origin
       Left arrow key rotates the viewing direction by 15 degrees to the left (ie anti-
       clockwise viewed from above)
       Right arrow key rotates the viewing direction by 15 degrees to the right (ie
       clockwise)
       Up arrow key moves the viewers position forward one unit in the current viewing
       direction
       Down arrow key moves the viewers position backward one unit in the viewing
       direction

Other interface operations that you must include are:

       the 'W' or 'w' key to toggle between wireframe mode and normal mode
       the 'P' or 'p' key to toggle from perspective view to orthogonal view
       the 'Q' or 'q' key will quit the program.

Automatic Tour
Finally the last requirement for this assignment is to create an automatic tour of the
building. The tour operation is specified below:

       Begins when the viewer is inside the building (only when inside) and the user
       hits the 'T' or 't' key
       The viewing position will move to the centre of room 1 looking horizontally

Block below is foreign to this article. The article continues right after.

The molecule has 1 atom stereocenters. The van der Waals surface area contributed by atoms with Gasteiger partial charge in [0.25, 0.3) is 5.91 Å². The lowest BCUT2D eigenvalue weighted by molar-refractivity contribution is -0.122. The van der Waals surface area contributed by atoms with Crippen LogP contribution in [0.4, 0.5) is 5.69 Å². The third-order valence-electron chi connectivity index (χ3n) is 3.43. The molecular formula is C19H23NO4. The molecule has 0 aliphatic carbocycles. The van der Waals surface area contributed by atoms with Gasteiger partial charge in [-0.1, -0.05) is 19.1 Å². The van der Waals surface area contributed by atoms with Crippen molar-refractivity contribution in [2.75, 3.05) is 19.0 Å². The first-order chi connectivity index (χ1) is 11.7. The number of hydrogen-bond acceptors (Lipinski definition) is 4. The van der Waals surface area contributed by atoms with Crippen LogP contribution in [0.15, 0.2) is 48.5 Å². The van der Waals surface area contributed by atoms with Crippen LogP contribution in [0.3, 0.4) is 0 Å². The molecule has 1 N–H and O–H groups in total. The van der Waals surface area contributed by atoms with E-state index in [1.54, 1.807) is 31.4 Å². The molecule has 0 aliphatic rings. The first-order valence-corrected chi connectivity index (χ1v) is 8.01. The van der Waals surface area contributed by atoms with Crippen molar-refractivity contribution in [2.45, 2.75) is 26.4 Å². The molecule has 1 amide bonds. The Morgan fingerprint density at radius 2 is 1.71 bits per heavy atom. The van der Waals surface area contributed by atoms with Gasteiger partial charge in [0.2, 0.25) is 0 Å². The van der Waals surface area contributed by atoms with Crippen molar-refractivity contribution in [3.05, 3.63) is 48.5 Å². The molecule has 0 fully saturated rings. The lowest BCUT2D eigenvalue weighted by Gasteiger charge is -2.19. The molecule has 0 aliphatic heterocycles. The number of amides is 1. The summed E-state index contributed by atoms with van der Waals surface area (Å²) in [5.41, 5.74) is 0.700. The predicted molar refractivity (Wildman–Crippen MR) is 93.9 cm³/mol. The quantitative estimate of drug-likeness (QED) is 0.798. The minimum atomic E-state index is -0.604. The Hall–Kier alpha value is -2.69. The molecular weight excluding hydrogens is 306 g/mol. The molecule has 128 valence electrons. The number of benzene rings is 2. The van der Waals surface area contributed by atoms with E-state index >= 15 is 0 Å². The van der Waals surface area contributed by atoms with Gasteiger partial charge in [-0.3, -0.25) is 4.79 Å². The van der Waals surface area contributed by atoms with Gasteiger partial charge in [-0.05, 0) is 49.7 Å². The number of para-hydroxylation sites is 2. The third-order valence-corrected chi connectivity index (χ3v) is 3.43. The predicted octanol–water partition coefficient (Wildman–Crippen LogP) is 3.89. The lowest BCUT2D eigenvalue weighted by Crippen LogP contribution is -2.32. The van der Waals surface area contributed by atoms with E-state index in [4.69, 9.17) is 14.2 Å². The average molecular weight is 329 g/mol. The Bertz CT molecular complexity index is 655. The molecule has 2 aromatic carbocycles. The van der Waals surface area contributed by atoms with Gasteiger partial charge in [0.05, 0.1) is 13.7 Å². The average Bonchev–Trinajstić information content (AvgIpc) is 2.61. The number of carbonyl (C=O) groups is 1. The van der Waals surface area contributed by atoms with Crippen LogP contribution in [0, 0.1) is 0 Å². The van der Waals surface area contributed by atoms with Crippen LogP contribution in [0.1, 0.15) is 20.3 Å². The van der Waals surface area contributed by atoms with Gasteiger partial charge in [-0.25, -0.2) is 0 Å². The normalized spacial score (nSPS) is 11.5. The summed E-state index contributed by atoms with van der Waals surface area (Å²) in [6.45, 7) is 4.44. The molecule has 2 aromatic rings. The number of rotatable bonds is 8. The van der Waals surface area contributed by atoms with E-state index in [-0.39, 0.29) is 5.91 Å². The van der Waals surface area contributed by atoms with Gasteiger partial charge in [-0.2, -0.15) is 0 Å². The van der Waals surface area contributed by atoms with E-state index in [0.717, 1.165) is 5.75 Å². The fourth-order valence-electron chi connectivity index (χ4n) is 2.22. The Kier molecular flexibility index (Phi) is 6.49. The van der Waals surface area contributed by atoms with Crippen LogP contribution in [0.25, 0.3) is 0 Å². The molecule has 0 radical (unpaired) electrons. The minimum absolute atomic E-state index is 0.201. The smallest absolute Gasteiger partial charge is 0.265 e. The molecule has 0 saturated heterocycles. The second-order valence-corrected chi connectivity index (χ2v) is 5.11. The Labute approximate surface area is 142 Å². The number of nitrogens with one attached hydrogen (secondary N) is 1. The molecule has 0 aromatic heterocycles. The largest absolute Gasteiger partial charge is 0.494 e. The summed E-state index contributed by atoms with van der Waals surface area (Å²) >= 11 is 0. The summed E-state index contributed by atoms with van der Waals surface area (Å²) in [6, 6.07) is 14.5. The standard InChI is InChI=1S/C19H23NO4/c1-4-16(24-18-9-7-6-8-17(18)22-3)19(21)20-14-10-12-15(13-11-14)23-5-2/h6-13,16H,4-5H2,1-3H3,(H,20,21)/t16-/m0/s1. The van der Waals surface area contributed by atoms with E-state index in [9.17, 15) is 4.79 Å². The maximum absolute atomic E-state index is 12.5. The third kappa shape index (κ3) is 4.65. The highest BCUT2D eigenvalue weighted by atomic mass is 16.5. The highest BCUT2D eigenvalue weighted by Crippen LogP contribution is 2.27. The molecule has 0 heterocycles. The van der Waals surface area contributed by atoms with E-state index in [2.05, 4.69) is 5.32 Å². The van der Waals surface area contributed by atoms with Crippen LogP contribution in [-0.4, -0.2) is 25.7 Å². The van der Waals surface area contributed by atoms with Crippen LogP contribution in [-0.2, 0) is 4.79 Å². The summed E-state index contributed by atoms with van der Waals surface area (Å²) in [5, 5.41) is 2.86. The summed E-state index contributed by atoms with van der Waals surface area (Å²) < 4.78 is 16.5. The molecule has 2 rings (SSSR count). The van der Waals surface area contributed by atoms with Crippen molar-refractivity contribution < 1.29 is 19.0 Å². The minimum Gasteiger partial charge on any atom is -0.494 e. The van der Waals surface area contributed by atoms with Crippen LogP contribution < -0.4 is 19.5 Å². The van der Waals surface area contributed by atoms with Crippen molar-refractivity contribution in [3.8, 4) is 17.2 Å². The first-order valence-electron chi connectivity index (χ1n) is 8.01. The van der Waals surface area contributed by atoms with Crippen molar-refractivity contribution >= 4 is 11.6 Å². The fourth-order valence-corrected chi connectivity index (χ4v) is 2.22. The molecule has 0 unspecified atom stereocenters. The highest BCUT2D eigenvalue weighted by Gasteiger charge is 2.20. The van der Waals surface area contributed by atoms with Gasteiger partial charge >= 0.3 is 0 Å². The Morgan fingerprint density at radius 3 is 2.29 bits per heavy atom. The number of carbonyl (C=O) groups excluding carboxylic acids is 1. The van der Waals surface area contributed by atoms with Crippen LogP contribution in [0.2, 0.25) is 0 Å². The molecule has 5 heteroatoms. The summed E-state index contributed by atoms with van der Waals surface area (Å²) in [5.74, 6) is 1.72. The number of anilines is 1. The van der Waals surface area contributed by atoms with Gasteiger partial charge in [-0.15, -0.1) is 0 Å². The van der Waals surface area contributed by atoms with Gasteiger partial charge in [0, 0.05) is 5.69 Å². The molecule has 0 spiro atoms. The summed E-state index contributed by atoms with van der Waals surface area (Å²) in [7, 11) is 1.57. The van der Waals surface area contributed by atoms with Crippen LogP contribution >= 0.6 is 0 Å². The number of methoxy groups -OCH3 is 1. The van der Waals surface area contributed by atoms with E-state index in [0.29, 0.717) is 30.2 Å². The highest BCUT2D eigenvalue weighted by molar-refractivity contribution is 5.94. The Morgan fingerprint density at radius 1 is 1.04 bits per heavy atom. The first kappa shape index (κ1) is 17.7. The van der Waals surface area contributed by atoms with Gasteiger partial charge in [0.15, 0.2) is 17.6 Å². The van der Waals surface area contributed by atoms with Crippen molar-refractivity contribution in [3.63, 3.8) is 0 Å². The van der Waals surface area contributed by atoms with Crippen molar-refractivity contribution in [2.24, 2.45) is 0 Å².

towards the hallway
       The view will then rotate through 360 degrees on the same spot
       Then the viewer will move smoothly from room 1 through the hallway and into
       room 2
       When in the centre of room 2 will rotate through 540 degrees (ie a full circle plus
       180 degrees to look back towards the hallway)
       Proceed again back to the centre of room 1 through the hallway
       Tour is then completed

The whole tour will take 30 seconds to complete and will be done without any
intervention from the user.

3. Submission:

The assignment must be submitted electronically via Webface. You only need to submit
the source code which must be named building.cpp and any header file used (ie
building.h), and optionally a Readme file for any comments that you consider necessary
for the compilation, linking and running of your submission. You could include the
system under which you developed the program ie Borland, Visual C or djgpp.

4. Assessment
Your submission will be assessed according to its compliance with the specification,
constraining the viewer so not passing through walls, floor etc and of course the correct
interface operations.
Although the source code will be looked at briefly this is not a programming subject so
no great weight will be given to the coding standard including comments etc. However
you should incorporate a decent layout and enough comments that I can follow the code
easily.